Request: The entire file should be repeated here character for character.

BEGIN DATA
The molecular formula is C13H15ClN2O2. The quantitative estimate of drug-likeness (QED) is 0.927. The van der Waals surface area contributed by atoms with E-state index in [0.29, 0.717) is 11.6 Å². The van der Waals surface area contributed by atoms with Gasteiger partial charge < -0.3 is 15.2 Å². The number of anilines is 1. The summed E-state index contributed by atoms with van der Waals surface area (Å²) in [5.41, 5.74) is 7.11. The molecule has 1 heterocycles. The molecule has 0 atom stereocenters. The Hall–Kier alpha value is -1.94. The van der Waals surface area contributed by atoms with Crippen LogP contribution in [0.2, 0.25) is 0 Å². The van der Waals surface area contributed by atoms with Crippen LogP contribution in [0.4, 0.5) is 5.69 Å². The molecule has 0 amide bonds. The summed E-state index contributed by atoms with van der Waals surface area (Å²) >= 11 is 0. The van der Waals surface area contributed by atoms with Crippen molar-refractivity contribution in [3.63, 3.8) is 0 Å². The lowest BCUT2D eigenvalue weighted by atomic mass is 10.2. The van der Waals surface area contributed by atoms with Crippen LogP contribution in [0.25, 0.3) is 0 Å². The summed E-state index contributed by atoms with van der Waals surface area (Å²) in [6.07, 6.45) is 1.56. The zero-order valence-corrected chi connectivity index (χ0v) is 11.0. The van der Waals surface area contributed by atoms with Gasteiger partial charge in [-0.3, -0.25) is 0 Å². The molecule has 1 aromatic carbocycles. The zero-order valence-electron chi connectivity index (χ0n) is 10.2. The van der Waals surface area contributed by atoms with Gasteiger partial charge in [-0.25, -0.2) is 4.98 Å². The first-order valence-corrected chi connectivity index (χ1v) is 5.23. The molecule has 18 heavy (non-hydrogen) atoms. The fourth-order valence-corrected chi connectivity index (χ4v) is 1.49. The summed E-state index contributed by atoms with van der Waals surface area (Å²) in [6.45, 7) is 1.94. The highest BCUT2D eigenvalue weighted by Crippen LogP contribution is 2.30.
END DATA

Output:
The molecular formula is C13H15ClN2O2. The quantitative estimate of drug-likeness (QED) is 0.927. The van der Waals surface area contributed by atoms with E-state index in [0.29, 0.717) is 11.6 Å². The van der Waals surface area contributed by atoms with Gasteiger partial charge < -0.3 is 15.2 Å². The number of anilines is 1. The summed E-state index contributed by atoms with van der Waals surface area (Å²) in [5.41, 5.74) is 7.11. The molecule has 1 heterocycles. The molecule has 0 atom stereocenters. The Hall–Kier alpha value is -1.94. The van der Waals surface area contributed by atoms with Crippen LogP contribution in [0.2, 0.25) is 0 Å². The van der Waals surface area contributed by atoms with Crippen LogP contribution in [0.4, 0.5) is 5.69 Å². The molecule has 0 amide bonds. The summed E-state index contributed by atoms with van der Waals surface area (Å²) >= 11 is 0. The van der Waals surface area contributed by atoms with Crippen molar-refractivity contribution in [3.63, 3.8) is 0 Å². The lowest BCUT2D eigenvalue weighted by atomic mass is 10.2. The van der Waals surface area contributed by atoms with Crippen LogP contribution in [0.25, 0.3) is 0 Å². The summed E-state index contributed by atoms with van der Waals surface area (Å²) in [6.07, 6.45) is 1.56. The zero-order valence-corrected chi connectivity index (χ0v) is 11.0. The van der Waals surface area contributed by atoms with Gasteiger partial charge in [-0.3, -0.25) is 0 Å². The molecule has 1 aromatic carbocycles. The zero-order valence-electron chi connectivity index (χ0n) is 10.2. The van der Waals surface area contributed by atoms with Gasteiger partial charge in [-0.25, -0.2) is 4.98 Å². The first-order valence-corrected chi connectivity index (χ1v) is 5.23. The molecule has 18 heavy (non-hydrogen) atoms. The fourth-order valence-corrected chi connectivity index (χ4v) is 1.49. The summed E-state index contributed by atoms with van der Waals surface area (Å²) in [6.45, 7) is 1.94. The highest BCUT2D eigenvalue weighted by Crippen LogP contribution is 2.30.